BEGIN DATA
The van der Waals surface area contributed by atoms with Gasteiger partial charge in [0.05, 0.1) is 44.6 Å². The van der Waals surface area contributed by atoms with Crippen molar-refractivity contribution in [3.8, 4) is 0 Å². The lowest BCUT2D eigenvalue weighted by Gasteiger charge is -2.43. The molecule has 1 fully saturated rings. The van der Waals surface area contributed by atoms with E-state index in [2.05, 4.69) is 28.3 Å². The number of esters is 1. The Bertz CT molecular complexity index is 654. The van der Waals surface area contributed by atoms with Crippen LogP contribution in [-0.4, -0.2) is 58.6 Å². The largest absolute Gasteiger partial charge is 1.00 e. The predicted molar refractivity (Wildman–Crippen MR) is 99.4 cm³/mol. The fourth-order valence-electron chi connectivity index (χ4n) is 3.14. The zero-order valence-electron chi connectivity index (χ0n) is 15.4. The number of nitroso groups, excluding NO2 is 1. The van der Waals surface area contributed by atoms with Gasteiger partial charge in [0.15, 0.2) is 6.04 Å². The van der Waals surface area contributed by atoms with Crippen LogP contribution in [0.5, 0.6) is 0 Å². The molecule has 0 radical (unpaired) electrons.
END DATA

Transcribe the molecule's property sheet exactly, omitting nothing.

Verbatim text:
The van der Waals surface area contributed by atoms with Gasteiger partial charge in [0.05, 0.1) is 44.6 Å². The van der Waals surface area contributed by atoms with Crippen molar-refractivity contribution in [3.8, 4) is 0 Å². The lowest BCUT2D eigenvalue weighted by Gasteiger charge is -2.43. The molecule has 1 fully saturated rings. The van der Waals surface area contributed by atoms with E-state index in [2.05, 4.69) is 28.3 Å². The number of esters is 1. The Bertz CT molecular complexity index is 654. The van der Waals surface area contributed by atoms with Crippen LogP contribution in [-0.4, -0.2) is 58.6 Å². The largest absolute Gasteiger partial charge is 1.00 e. The predicted molar refractivity (Wildman–Crippen MR) is 99.4 cm³/mol. The fourth-order valence-electron chi connectivity index (χ4n) is 3.14. The zero-order valence-electron chi connectivity index (χ0n) is 15.4. The number of nitroso groups, excluding NO2 is 1. The van der Waals surface area contributed by atoms with Gasteiger partial charge in [0.15, 0.2) is 6.04 Å². The van der Waals surface area contributed by atoms with Crippen LogP contribution in [0.5, 0.6) is 0 Å². The molecule has 0 radical (unpaired) electrons.